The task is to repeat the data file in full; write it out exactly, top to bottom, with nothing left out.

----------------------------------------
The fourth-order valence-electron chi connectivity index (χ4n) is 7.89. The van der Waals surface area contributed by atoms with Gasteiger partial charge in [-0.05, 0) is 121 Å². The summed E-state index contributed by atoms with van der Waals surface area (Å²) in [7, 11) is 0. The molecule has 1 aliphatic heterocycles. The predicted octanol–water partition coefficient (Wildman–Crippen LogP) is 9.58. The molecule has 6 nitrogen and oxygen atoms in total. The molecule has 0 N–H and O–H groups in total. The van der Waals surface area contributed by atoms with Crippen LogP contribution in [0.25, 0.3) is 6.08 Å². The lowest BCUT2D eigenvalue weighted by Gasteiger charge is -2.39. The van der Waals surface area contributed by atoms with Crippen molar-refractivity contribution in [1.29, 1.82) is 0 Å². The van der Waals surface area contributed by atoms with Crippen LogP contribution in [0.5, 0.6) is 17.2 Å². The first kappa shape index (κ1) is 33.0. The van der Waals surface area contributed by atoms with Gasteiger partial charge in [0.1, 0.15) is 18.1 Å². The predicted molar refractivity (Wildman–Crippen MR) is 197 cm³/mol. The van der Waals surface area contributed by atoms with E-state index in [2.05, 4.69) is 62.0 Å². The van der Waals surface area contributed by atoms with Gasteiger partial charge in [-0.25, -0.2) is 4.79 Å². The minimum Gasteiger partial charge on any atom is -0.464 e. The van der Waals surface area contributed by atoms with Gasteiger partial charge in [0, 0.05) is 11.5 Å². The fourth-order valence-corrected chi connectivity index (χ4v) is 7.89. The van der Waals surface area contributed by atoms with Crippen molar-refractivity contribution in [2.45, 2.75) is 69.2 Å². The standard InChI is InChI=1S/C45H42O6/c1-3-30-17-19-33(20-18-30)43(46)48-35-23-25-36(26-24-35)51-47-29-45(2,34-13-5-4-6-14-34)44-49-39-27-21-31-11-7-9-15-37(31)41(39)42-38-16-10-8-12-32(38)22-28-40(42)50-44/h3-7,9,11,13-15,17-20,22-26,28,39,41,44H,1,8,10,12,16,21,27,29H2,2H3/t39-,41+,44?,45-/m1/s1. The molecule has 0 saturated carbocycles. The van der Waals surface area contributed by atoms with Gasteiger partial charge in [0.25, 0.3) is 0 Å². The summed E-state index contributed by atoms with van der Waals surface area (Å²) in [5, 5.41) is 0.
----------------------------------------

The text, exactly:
The fourth-order valence-electron chi connectivity index (χ4n) is 7.89. The van der Waals surface area contributed by atoms with Gasteiger partial charge in [-0.05, 0) is 121 Å². The summed E-state index contributed by atoms with van der Waals surface area (Å²) in [7, 11) is 0. The molecule has 1 aliphatic heterocycles. The predicted octanol–water partition coefficient (Wildman–Crippen LogP) is 9.58. The molecule has 6 nitrogen and oxygen atoms in total. The molecule has 0 N–H and O–H groups in total. The van der Waals surface area contributed by atoms with Crippen LogP contribution in [0.25, 0.3) is 6.08 Å². The lowest BCUT2D eigenvalue weighted by Gasteiger charge is -2.39. The van der Waals surface area contributed by atoms with Crippen molar-refractivity contribution in [1.29, 1.82) is 0 Å². The van der Waals surface area contributed by atoms with Crippen LogP contribution in [0.5, 0.6) is 17.2 Å². The first kappa shape index (κ1) is 33.0. The van der Waals surface area contributed by atoms with Gasteiger partial charge in [0.1, 0.15) is 18.1 Å². The predicted molar refractivity (Wildman–Crippen MR) is 197 cm³/mol. The van der Waals surface area contributed by atoms with E-state index in [2.05, 4.69) is 62.0 Å². The van der Waals surface area contributed by atoms with Gasteiger partial charge in [-0.25, -0.2) is 4.79 Å². The minimum Gasteiger partial charge on any atom is -0.464 e. The van der Waals surface area contributed by atoms with Gasteiger partial charge in [0, 0.05) is 11.5 Å². The fourth-order valence-corrected chi connectivity index (χ4v) is 7.89. The van der Waals surface area contributed by atoms with Crippen molar-refractivity contribution in [2.45, 2.75) is 69.2 Å². The standard InChI is InChI=1S/C45H42O6/c1-3-30-17-19-33(20-18-30)43(46)48-35-23-25-36(26-24-35)51-47-29-45(2,34-13-5-4-6-14-34)44-49-39-27-21-31-11-7-9-15-37(31)41(39)42-38-16-10-8-12-32(38)22-28-40(42)50-44/h3-7,9,11,13-15,17-20,22-26,28,39,41,44H,1,8,10,12,16,21,27,29H2,2H3/t39-,41+,44?,45-/m1/s1. The molecule has 0 saturated carbocycles. The van der Waals surface area contributed by atoms with Gasteiger partial charge in [0.25, 0.3) is 0 Å². The summed E-state index contributed by atoms with van der Waals surface area (Å²) in [5, 5.41) is 0.